Are you dictating to me? UK industry group and health charity clash over reformulation

By Niamh Michail contact

- Last updated on GMT

'It is wise not to attempt to silence NGOs nor thwart legitimate campaigning activities,' warns Dr Carrie Ruxton. Photo: iStock.com
'It is wise not to attempt to silence NGOs nor thwart legitimate campaigning activities,' warns Dr Carrie Ruxton. Photo: iStock.com

Related tags: Nutrition, Food and drink federation

When it comes to joint stakeholder efforts on public health issues such as obesity and reformulation, where does cooperation end and 'dictating' policy begin? UK industry group Food and Drink Federation and NGO Action on Sugar can't decide.

Public health charity Action on Sugar wrote to major food and soft drink manufacturers and retailers last month, asking for their perspective on the fairest approach to reformulation.

This was in response to the British Retail Consortium’s (BRC) call for a mandatory reformulation system to create a level playing field for all companies. 

“The letter merely sought information," ​it said. 

'Dictating policy'

But the Food and Drink Federation (FDF) saw things differently. Tim Rycroft, FDF corporate affairs director, told Action on Sugar: We believe it is for government to collect information and host discussions with a range of stakeholders on what is the most appropriate way for it to set its public health policy, and not for others, NGOs or industry to dictate.”

FDF then recommended its members to continue engaging closely and constructively with government agencies on the issue of reformulation, but that it did not see “additional value”​ in providing the information to Action on Sugar and its sister organisation Consensus Action on Salt and Health (CASH). 

In a statement made to press, Action on Sugar’s chairman and professor of cardiovascular medicine at Queen Mary University of London, Graham MacGregor, said this was "typical of the mentality of the FDF"​.

“FDF [is] trying to dictate to us and to the industry what we can and can’t do in trying to tackle Britain’s escalating obesity crisis and [this] is a clear attempt at preventing NGOs and the food industry to communicate and express their views openly. The FDF is clearly trying to do everything in its power to stop a coherent plan for sugar and fat reduction, just as they previously rigorously opposed any attempt of salt reduction.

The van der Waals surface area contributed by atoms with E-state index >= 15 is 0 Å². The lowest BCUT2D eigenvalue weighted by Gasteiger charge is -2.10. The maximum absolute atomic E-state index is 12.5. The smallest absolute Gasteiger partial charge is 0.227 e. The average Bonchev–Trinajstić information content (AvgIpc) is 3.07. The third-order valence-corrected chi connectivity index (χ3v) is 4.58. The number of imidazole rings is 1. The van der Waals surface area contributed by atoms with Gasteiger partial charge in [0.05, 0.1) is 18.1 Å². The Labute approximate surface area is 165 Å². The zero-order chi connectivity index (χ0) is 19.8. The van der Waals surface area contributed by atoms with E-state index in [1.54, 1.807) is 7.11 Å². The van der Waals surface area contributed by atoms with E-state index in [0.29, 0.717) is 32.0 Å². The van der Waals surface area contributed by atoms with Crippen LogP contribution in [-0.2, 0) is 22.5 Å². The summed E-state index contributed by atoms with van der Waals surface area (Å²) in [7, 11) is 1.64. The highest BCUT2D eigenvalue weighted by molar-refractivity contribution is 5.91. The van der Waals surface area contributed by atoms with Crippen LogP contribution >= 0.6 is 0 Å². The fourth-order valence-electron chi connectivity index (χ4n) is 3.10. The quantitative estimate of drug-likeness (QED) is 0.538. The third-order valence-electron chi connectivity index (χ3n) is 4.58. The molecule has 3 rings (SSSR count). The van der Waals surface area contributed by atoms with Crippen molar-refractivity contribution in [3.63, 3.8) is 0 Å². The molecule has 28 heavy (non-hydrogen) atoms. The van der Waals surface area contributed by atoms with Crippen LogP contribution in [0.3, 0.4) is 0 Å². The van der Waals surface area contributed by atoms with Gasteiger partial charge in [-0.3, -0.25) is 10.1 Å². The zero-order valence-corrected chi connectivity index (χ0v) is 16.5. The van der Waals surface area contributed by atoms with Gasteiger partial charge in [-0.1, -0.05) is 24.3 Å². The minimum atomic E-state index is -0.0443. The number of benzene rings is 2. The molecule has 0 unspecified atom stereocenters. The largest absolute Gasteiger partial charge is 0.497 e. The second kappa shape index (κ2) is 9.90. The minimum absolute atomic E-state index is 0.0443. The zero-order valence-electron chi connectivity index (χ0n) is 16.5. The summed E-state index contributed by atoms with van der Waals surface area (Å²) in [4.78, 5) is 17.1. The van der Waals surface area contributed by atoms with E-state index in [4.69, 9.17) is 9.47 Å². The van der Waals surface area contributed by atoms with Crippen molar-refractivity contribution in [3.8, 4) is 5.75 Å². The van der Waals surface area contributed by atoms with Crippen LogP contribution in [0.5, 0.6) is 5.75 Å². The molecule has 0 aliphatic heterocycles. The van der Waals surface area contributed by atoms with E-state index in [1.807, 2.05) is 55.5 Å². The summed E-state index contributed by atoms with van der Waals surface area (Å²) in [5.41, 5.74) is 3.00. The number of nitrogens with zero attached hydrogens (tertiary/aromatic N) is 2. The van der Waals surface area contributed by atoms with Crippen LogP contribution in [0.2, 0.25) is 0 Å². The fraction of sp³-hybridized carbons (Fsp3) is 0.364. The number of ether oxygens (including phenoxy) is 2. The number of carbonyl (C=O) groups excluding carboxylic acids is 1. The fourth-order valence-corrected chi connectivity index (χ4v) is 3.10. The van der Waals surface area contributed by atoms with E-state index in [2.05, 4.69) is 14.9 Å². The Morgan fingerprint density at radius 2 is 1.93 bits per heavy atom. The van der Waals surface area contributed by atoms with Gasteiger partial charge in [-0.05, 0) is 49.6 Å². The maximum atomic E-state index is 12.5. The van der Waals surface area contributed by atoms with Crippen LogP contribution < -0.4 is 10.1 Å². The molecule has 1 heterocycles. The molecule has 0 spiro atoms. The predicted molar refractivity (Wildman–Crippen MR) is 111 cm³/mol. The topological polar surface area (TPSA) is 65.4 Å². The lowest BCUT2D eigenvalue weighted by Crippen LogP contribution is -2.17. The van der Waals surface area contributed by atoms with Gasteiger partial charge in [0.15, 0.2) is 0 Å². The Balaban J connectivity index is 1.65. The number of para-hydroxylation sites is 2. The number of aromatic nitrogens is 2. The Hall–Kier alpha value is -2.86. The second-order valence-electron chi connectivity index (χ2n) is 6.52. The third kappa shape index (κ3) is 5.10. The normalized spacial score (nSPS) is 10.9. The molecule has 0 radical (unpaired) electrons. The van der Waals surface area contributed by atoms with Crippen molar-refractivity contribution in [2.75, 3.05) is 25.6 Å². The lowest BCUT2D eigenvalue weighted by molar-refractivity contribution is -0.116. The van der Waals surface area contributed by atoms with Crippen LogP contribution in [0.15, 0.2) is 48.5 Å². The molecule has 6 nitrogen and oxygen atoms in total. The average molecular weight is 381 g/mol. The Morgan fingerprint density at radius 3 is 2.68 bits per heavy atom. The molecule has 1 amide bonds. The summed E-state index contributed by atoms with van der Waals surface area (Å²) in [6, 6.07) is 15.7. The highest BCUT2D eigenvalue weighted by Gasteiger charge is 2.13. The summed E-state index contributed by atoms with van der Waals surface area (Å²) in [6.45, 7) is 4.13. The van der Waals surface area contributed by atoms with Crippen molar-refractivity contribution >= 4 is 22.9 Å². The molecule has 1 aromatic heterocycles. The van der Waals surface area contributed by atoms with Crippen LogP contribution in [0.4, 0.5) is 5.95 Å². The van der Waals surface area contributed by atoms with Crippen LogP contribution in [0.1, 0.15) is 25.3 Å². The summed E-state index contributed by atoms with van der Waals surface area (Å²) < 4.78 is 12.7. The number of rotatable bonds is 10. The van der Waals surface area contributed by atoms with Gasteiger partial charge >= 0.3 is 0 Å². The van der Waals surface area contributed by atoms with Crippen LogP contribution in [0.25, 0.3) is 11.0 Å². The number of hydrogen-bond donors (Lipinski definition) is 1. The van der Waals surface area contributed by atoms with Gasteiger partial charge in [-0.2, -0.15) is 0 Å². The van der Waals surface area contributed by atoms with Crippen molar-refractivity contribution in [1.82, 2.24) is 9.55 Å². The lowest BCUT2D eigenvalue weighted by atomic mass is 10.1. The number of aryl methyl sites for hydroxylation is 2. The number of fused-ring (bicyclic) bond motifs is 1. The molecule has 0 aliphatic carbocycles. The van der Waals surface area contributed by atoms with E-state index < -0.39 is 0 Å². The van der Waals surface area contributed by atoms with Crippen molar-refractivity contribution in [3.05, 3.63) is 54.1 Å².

"Despite this, the branded food industry did reduce the amount of salt added to their food. It was only then that the FDF congratulated itself for all of the good work they had done to encourage salt reduction.”

But Rycroft denied the letter was a warning to members and said they were free to make their own decisions about which stakeholders to talk to. 

“Members being bombarded with time consuming requests for information asked us if they had to respond to CASH. As the [guidance letter] makes clear we did not ‘warn’ members not to communicate as is claimed.

"We advised that their tight resources would be best spent engaging with Government on technical discussions around product change. It would be a big burden on companies for them to discuss their plans with all of their stakeholders.”

Fair play?

carrie-ruxton-nutritionist
Carrie Ruxton backs a multi-stakeholder approach.

Last month Tim Rycroft participated in FoodNavigator's online roundtable discussion on how best to tackle the obesity crisis, with the take-home message from all participants being that a cross-stakeholder approach and collaboration was needed.

“We as adults have accountability for what we eat,”​ said Rycroft during the webinar. “But there’s also responsibility for organisations, governments, parents, local authorities, farmers, food and drink manufacturers and retailers.”

Could Action on Sugar’s letter be seen as part of this joint responsibility, seeking to bring together manufacturers, retailers and organisations - and if so, did FDF's response undermine this?

Dr Carrie Ruxton, nutritionist at Nutrition Communications and fellow participant of the roundtable discussion, said: "I can see why the FDF was trying to champion a coordinated approach as it delivers a level playing field for food businesses and gives the consumer greater confidence in reformulation efforts.

“However, campaigning groups do have a useful role to play in pushing for change where otherwise there could be apathy from non-engaged food businesses or governments which see diet and nutrition as a low priority.

"For that reason, it is wise not to attempt to silence them nor thwart legitimate campaigning activities.”

Ruxton said she believed it should be up to individual food businesses how they respond to campaigning groups.  

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